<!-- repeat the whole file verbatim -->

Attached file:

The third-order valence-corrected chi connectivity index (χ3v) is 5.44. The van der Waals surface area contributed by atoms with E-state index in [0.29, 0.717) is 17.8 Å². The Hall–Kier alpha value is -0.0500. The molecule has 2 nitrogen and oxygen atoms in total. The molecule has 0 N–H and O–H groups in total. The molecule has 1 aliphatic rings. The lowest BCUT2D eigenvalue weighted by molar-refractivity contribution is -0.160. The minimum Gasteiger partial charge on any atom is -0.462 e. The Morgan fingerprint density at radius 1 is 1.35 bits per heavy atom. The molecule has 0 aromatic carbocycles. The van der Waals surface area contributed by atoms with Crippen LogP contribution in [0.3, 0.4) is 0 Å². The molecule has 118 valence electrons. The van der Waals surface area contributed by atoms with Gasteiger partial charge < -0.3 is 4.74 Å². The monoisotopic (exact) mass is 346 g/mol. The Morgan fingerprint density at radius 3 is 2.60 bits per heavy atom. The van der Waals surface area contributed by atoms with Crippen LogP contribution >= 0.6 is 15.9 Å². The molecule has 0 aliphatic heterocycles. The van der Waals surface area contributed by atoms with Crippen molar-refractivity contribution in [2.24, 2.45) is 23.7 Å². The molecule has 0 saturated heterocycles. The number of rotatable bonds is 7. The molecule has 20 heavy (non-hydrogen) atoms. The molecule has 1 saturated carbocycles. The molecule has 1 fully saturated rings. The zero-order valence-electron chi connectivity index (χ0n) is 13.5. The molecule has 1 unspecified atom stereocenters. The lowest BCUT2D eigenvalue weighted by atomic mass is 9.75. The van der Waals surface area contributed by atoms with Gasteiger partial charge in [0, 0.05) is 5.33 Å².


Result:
The third-order valence-corrected chi connectivity index (χ3v) is 5.44. The van der Waals surface area contributed by atoms with E-state index in [0.29, 0.717) is 17.8 Å². The Hall–Kier alpha value is -0.0500. The molecule has 2 nitrogen and oxygen atoms in total. The molecule has 0 N–H and O–H groups in total. The molecule has 1 aliphatic rings. The lowest BCUT2D eigenvalue weighted by molar-refractivity contribution is -0.160. The minimum Gasteiger partial charge on any atom is -0.462 e. The Morgan fingerprint density at radius 1 is 1.35 bits per heavy atom. The molecule has 0 aromatic carbocycles. The van der Waals surface area contributed by atoms with Crippen LogP contribution in [0.3, 0.4) is 0 Å². The molecule has 118 valence electrons. The van der Waals surface area contributed by atoms with Gasteiger partial charge < -0.3 is 4.74 Å². The monoisotopic (exact) mass is 346 g/mol. The Morgan fingerprint density at radius 3 is 2.60 bits per heavy atom. The van der Waals surface area contributed by atoms with Crippen LogP contribution >= 0.6 is 15.9 Å². The molecule has 0 aliphatic heterocycles. The van der Waals surface area contributed by atoms with Crippen molar-refractivity contribution in [2.24, 2.45) is 23.7 Å². The molecule has 0 saturated heterocycles. The number of rotatable bonds is 7. The molecule has 20 heavy (non-hydrogen) atoms. The molecule has 1 saturated carbocycles. The molecule has 1 fully saturated rings. The zero-order valence-electron chi connectivity index (χ0n) is 13.5. The molecule has 1 unspecified atom stereocenters. The lowest BCUT2D eigenvalue weighted by atomic mass is 9.75. The van der Waals surface area contributed by atoms with Gasteiger partial charge in [0, 0.05) is 5.33 Å².